The following excerts come from an article on the ABC website by Greg Muller about a recent survey in north eastern Victoria. The survey was a collaboration between Parks Victoria, Museum Victoria, community members and 4WD clubs. Check here for an earlier post about this survey.
Areas explored included the Upper Buchan River and Davies Plain.
A key message is at the end of the story: climate change poses a grave threat to many alpine and sub-alpine species.
In a wild corner of north-east Victoria, more than 80 researchers have just spent two weeks counting and documenting rarely seen alpine wildlife.
The remoteness of the region means there is limited knowledge of the area—an issue Museum Victoria and Parks Victoria are now attempting to rectify.
‘There’s good news. We’re delighted we found alpine tree frogs because that’s one species vulnerable to a deadly fungus which has been attacking the frogs,
During the two-week bioscan, 21 species of reptiles were found, including the endangered Kosciusko Water Skink, Glossy Skink and the Mountain Skink.
Two listed species were found, the Broad Tooth Rat and the Smokey Mouse.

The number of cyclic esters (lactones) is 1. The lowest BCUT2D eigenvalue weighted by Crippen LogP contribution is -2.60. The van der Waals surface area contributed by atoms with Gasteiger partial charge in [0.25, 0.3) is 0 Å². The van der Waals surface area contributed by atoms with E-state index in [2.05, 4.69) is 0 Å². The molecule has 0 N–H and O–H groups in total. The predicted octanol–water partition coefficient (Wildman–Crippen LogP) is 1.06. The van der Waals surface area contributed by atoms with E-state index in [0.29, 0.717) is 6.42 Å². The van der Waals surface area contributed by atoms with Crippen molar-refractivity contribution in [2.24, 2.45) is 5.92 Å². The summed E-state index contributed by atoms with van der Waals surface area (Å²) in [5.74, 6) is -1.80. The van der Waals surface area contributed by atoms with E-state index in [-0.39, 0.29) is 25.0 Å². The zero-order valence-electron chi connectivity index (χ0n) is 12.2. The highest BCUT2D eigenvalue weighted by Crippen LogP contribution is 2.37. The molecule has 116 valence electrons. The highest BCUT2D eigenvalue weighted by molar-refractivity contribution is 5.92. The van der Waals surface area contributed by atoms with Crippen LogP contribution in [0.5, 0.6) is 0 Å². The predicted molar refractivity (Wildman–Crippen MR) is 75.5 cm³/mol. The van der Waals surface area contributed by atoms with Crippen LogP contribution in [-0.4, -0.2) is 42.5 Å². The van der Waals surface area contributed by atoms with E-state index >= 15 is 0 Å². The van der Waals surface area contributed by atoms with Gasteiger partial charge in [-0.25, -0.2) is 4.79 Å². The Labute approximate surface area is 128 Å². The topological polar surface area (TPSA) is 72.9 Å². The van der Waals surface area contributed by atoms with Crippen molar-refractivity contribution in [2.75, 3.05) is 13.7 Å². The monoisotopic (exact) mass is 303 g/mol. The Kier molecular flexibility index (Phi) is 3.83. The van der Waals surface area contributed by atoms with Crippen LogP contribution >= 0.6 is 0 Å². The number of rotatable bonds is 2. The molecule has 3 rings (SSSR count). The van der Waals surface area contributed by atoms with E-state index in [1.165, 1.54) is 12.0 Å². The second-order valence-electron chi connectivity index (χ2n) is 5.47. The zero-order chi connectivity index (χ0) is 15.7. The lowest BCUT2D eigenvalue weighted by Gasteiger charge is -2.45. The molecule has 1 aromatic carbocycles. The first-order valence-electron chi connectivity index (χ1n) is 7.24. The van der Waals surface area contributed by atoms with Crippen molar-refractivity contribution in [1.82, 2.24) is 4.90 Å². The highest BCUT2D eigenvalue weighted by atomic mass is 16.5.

There were also two species of Antechinus (a small marsupial mouse indigenous to Australia) found, but at this time of year the population consisted only of females.
Roger Fenwick, the regional manager for Parks Victoria, was instrumental in organising the bioscan and worked to bring researchers, park rangers and locals together for the project.
‘No one group knows everything and it’s great to share the knowledge and get better results as land managers,’ said Mr Fenwick.
‘We invited four wheel drivers to be involved and this means the scientists can get on with doing their work, the Parks staff can concentrate on managing the program, and the four wheel drivers can get everyone around nice and safe.’
Museum Victoria’s senior curator of entomology, Dr Ken Walker documented 400 nests of native bees during the study.
‘What you find is a pile of dirt which looks like a chimney which goes down about 30 centimetres underground,’ he said.
Also at the bioscan was a member of the local indigenous community, Katherine Mullet, who was representing the Gunnai/Kurnai and Monero communities who used to occupy this area.
Ms Mullet was looking for cultural sites, including traditional walking routes, many of which are now 4WD and bushwalking tracks.
Dr Norman explained that climate change is a major threat to alpine wildlife species, which are already living at the edge of their environment.
‘The challenge worldwide with changing climate is if you are at the top of your limit or as far south as you can go, there’s nowhere else to go.’